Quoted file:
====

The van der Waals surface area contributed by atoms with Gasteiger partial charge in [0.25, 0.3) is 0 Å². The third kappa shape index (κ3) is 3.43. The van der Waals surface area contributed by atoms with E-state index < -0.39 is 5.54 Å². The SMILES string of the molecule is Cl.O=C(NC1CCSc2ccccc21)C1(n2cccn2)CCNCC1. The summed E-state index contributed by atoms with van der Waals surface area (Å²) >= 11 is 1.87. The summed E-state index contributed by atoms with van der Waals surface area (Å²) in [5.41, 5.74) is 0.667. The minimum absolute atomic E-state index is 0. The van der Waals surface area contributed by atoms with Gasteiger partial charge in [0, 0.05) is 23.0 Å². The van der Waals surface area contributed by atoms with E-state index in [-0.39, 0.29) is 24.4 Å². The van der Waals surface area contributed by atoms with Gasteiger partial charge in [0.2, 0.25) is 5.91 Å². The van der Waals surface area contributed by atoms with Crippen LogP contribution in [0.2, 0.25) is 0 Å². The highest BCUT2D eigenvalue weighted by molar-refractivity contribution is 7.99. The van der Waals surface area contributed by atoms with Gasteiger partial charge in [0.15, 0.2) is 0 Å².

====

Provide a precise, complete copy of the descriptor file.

The van der Waals surface area contributed by atoms with Gasteiger partial charge in [0.25, 0.3) is 0 Å². The third kappa shape index (κ3) is 3.43. The van der Waals surface area contributed by atoms with E-state index < -0.39 is 5.54 Å². The SMILES string of the molecule is Cl.O=C(NC1CCSc2ccccc21)C1(n2cccn2)CCNCC1. The summed E-state index contributed by atoms with van der Waals surface area (Å²) >= 11 is 1.87. The summed E-state index contributed by atoms with van der Waals surface area (Å²) in [5.41, 5.74) is 0.667. The minimum absolute atomic E-state index is 0. The van der Waals surface area contributed by atoms with Gasteiger partial charge in [0, 0.05) is 23.0 Å². The van der Waals surface area contributed by atoms with E-state index in [-0.39, 0.29) is 24.4 Å². The van der Waals surface area contributed by atoms with Gasteiger partial charge in [0.2, 0.25) is 5.91 Å². The van der Waals surface area contributed by atoms with Crippen LogP contribution in [0.2, 0.25) is 0 Å². The highest BCUT2D eigenvalue weighted by molar-refractivity contribution is 7.99. The van der Waals surface area contributed by atoms with Gasteiger partial charge in [0.15, 0.2) is 0 Å².